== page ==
FIG. 5.
Expression of Girep RNAs and alignment with VSP mRNA sequence. (A) Expression of sense and antisense strands of Girep RNAs From the figure, it is clear that at least one of each of the Girep sequences are transcribed at both sense and antisense strands, ...

VSP gene expression is crucial for the surface antigenic variation of Giardia trophozoites (Nash et al. 1988). The sequences and structures of VSP proteins are highly similar; however, in a single trophozoite, only one VSP is expressed at a time out of a total of 150–200 genes (Nash et al. 2001). Both RNAi (Ullu et al. 2004) and epigenetic mechanisms (Kulakova et al. 2006) have been suggested for the regulation of VSP gene expression. A recent study has identified a snoRNA-derived miRNA that has the potential to regulate VSP expression (Saraiya and Wang 2008), and another study has demonstrated that Dicer, Argonaut, and RdRp could be involved in RNAi regulation of VSP expression (Prucca et al. 2008). Based on previous studies on Giardia RNAi (Ullu et al. 2005; Macrae et al. 2006; MacRae et al. 2007; Prucca et al. 2008; Saraiya and Wang 2008), it is likely that small RNA regulation is involved in VSP expression. However, the overall mechanism is still uncertain. Thus, our findings of potential siRNAs show that the Girep family of RNAs have strong potential to be involved in regulation of VSP expression.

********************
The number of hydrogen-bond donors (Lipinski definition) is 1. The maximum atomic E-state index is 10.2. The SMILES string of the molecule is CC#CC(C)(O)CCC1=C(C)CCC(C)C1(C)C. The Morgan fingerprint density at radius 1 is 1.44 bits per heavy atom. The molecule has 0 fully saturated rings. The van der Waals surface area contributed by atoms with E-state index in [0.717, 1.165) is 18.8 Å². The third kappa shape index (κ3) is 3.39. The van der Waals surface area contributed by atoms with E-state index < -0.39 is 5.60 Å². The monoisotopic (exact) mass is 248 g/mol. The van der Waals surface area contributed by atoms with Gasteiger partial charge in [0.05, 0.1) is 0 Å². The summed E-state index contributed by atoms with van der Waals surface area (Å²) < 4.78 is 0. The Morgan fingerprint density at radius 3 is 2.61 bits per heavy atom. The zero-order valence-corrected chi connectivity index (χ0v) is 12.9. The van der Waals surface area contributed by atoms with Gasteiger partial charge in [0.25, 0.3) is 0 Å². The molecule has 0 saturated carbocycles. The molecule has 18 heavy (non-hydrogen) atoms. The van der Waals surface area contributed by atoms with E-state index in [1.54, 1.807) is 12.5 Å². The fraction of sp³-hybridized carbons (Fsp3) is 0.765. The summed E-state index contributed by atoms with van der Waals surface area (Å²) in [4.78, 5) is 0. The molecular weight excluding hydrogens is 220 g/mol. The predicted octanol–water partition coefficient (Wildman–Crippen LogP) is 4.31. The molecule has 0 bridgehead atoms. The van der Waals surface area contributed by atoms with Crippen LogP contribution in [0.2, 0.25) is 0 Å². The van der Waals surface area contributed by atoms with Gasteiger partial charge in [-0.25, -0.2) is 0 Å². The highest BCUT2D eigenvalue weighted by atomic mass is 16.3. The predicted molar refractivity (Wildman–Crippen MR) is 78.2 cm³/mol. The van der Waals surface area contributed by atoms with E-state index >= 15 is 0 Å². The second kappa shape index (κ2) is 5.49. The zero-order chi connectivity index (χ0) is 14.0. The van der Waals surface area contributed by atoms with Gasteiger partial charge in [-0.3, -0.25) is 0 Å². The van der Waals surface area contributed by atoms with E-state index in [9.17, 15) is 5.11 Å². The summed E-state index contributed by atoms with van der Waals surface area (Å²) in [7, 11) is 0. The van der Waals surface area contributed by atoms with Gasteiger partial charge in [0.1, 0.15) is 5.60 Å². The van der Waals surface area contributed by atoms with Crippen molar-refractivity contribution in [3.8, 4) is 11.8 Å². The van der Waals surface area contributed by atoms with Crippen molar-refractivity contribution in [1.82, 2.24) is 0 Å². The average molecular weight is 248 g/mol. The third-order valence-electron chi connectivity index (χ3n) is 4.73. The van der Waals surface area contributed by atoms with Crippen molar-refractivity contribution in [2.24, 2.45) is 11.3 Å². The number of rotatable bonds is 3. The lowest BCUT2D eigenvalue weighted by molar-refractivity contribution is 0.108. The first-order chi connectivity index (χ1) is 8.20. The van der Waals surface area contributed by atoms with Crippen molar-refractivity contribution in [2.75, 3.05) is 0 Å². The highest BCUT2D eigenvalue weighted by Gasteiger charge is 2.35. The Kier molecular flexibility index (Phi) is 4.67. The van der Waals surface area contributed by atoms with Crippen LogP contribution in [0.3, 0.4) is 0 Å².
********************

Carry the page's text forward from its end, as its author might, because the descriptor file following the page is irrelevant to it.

Analysis of our Solexa sequencing results reveal unequal frequencies of matching reads on the sense and antisense strands of Gireps, as shown in table 2. (i.e., the numbers of Solexa short-reads matching to the plus and minus strands of Gireps are uneven.) In addition, Blast showed that all the sense and antisense transcripts of Gireps have sequence matches to Giardia mRNAs including many VSP genes. In total, there are 18 mRNAs that have regions with high degree of sequence similarity to Gireps. Each Girep sequence is similar to more than one VSP gene (supplementary table S1, Supplementary Material online). Searching the Giardia genome revealed additional nonrepeated sequences that are similar to the Gireps. Also comparing Gireps with the latest Giardia EST database (Morrison et al. 2007) has revealed many matches. This observation suggests that a large portion of the total VSP genes are covered by expressed homologous noncoding sequences. A recent study on Giardia RNAi showed that similar mRNAs of different VSPs could be cleaved by Dicer to produce short RNAs (Prucca et al. 2008). This leads to the possibility that Girep RNAs can act as matching RNAs to bind VSPs and result in the production of siRNAs, which in turn silence other homologous VSPs. It has been previously shown that both sense and antisense siRNAs can downregulate gene expression in other organisms (Schwarz et al. 2003; Lin et al. 2005; Clark et al. 2008). Therefore, the sense and antisense transcripts of Gireps are likely to function in a similar way.